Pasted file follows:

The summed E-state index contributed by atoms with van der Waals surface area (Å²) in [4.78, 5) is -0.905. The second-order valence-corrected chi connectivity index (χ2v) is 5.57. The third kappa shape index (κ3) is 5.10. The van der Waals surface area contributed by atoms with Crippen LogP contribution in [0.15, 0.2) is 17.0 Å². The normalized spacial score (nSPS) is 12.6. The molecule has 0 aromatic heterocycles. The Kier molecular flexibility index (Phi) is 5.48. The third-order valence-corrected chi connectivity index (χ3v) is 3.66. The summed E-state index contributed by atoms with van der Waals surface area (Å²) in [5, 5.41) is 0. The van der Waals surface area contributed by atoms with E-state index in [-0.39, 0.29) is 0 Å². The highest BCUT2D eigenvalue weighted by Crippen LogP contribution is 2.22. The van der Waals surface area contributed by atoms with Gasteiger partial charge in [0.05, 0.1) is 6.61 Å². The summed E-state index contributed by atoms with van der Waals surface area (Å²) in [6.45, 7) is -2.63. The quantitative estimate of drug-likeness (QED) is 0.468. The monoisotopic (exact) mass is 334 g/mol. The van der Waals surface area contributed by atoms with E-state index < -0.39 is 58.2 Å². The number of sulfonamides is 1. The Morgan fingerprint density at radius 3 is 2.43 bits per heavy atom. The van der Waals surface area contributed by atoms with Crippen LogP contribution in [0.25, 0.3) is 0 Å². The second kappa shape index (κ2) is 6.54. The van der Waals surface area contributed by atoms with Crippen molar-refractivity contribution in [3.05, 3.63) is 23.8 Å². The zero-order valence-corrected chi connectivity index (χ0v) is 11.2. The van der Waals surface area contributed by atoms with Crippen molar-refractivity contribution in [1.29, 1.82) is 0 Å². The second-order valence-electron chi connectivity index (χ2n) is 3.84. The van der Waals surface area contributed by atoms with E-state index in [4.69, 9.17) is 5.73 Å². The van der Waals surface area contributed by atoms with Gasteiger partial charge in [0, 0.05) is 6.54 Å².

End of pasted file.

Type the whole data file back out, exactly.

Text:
The summed E-state index contributed by atoms with van der Waals surface area (Å²) in [4.78, 5) is -0.905. The second-order valence-corrected chi connectivity index (χ2v) is 5.57. The third kappa shape index (κ3) is 5.10. The van der Waals surface area contributed by atoms with Crippen LogP contribution in [0.15, 0.2) is 17.0 Å². The normalized spacial score (nSPS) is 12.6. The molecule has 0 aromatic heterocycles. The Kier molecular flexibility index (Phi) is 5.48. The third-order valence-corrected chi connectivity index (χ3v) is 3.66. The summed E-state index contributed by atoms with van der Waals surface area (Å²) in [5, 5.41) is 0. The van der Waals surface area contributed by atoms with E-state index in [-0.39, 0.29) is 0 Å². The highest BCUT2D eigenvalue weighted by Crippen LogP contribution is 2.22. The van der Waals surface area contributed by atoms with Gasteiger partial charge in [0.05, 0.1) is 6.61 Å². The summed E-state index contributed by atoms with van der Waals surface area (Å²) in [6.45, 7) is -2.63. The quantitative estimate of drug-likeness (QED) is 0.468. The monoisotopic (exact) mass is 334 g/mol. The van der Waals surface area contributed by atoms with E-state index < -0.39 is 58.2 Å². The number of sulfonamides is 1. The Morgan fingerprint density at radius 3 is 2.43 bits per heavy atom. The van der Waals surface area contributed by atoms with Crippen LogP contribution in [0.25, 0.3) is 0 Å². The second kappa shape index (κ2) is 6.54. The van der Waals surface area contributed by atoms with Crippen molar-refractivity contribution in [3.05, 3.63) is 23.8 Å². The zero-order valence-corrected chi connectivity index (χ0v) is 11.2. The van der Waals surface area contributed by atoms with Crippen molar-refractivity contribution in [1.29, 1.82) is 0 Å². The second-order valence-electron chi connectivity index (χ2n) is 3.84. The van der Waals surface area contributed by atoms with E-state index in [4.69, 9.17) is 5.73 Å². The van der Waals surface area contributed by atoms with Gasteiger partial charge in [0, 0.05) is 6.54 Å².